When posting on a page, Facebook provides amazing analytics. Under the insights “tab,” you can see your audience reach and engagement for each post. I have over 3500 Facebook followers and it’s near impossible to get more than a 1.8k organic “reach” on my posts (that means my post only reaches half of the users who followed my page). Sure, I could boost a post (pay to have it reach those users), but I’ve found that organic is just fine IF I pay attention to day-to-day user engagement.
User engagement is when someone clicks or comments on the post. That statistic is the other important listed number in the Insights tab. Keeping a higher engagement number plays into your reach.
How does one keep user engagement high? Post content that the encourages users to comment/respond. Think outside the author role. Honestly, my random, weird thoughts tend to really catch people’s attention.
Some of my best post to date:
Muffins vs. Cupcakes
Matched or Mismatched socks?
Those were the complete posts. Three words and four words. That’s it. A close runner up would be the time I asked, “What is the most annoying sound in the world?” Not only did my audience engage, they entertained the heck out of me.
I quickly learned that keeping a mix of fun, interactive posts versus promotional posts meant that the promotional posts would have a better reach. Here’s an example of a post that did reach 3.7k users without needing to pay for a boost.
As you can see in the post, I ended it with a fun call to action. “Friends don’t let friends miss deals…Please share!” The post received over 71 shares which helped the post surpass my page’s organic reach of 3k at the time.
In addition to a mix of content, post often, but not too often. I’ve seen pages that post daily or even hourly and have observed that do not help engagement, but hurts it. The perfect mix that I’ve found so far is every other to every third day. However, different readerships might have different needs. Be willing to play with your content and posting schedule to find what works well for you. And, keep in mind that social media is constantly changing. What works today may not work tomorrow.
What have you found that works well?
by: Melissa Haag
Melissa Haag lives in Wisconsin with her husband and three children. An avid reader she spent many hours curled in a comfortable chair flipping pages in her teens. She began writing a few years ago when some ideas just refused to be ignored any longer.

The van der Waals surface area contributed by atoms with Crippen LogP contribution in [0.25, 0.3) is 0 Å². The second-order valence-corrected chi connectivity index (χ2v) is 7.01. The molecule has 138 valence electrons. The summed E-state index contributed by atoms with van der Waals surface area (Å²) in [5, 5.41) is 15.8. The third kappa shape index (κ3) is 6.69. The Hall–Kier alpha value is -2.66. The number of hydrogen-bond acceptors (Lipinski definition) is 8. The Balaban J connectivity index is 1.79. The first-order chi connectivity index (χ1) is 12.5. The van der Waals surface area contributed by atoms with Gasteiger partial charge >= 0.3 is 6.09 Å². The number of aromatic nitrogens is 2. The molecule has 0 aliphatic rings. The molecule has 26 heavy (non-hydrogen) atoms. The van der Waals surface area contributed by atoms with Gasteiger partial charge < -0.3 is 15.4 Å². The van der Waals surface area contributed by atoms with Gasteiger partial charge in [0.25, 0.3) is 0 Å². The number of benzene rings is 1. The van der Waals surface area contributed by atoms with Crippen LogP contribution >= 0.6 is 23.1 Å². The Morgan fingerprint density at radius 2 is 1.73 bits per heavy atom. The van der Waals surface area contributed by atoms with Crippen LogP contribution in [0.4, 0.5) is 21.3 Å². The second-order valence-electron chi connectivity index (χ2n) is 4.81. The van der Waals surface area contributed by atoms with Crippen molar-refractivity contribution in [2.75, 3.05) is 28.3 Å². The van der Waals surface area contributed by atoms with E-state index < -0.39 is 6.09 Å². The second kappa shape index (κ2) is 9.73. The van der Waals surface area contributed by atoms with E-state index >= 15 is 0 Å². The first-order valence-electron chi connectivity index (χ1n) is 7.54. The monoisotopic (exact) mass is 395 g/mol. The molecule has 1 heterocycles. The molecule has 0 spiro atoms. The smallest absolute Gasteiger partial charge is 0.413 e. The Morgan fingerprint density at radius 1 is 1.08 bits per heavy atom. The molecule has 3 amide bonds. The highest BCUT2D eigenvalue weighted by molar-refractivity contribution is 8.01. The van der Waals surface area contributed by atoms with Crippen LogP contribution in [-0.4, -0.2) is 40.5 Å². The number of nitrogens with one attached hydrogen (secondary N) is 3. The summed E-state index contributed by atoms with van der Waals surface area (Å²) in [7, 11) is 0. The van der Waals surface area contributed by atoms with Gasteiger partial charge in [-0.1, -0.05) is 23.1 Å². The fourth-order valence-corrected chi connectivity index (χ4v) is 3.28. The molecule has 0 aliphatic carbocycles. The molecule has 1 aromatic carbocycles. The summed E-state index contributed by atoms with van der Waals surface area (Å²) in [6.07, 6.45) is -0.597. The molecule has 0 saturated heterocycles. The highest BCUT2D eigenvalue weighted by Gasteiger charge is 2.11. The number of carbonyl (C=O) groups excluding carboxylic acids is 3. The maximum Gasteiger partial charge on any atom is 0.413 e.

We all know what it’s like to feel lonely. You can be in a room full of friends and family, people you love, and still feel lonely. They can all be talking, laughing, having a good time, and you feel like you’re outside looking in through glass. Being lonely is not the same as being alone.
Being alone is taking a much needed break from everything outside ourselves. It’s going for a long walk. It’s reading a really good book without interruption or making a jigsaw puzzle while watching a movie marathon. We all need a day like this now and then, a day where we can shut out all the worries and concerns of our everyday life. Doesn’t matter how you unwind, the point is we all need to unwind…alone.
As writers we cherish our alone time, hoard it hungrily and protect it with the ferocity of a well-trained watch dog. This is the time we can most clearly hear our characters speak to us. This is the time we can let our muse take over our thoughts, the time we can allow our plot to percolate through our brains and out our fast-typing fingertips. Writers are by nature solitary creatures. Oh, we do seek each other out from time to time to compare notes, share tips of the trade, and to reassure ourselves that we aren’t truly alone because all mankind has succumbed to a zombie apocalypse except for us and we somehow missed it while we were being alone. It’s why I belong to a number of writers’ organizations and critique groups. These are the people who help me remember WHY I write. Conferences and workshops are an excellent opportunity to not be alone.
My Chippewa Falls area of WisRWA is sponsoring a one-day Fall Into Fiction Workshop, on Saturday, October 8th, and I’m looking forward to meeting others who feel the creative urge the way I do. I’m hoping to put some faces to the names.
Come join us at The Plaza Hotel & Suites, 1202 W. Clairmont Ave, Eau Claire to hear journalist, author, and editor Candace Havens speak. In the morning it’s about “The Book Map: Plotting Your High Concept Ideas,” and in the afternoon “Fast Draft and Revision Hell.” (We all know what that’s about, right!?) Arrive early and join us for book signings and a pizza party Friday night.
I hope to see you there, but hurry! Seats are limited and I wouldn’t want you to miss out on this wonderful opportunity to not be “alone” on October 8th.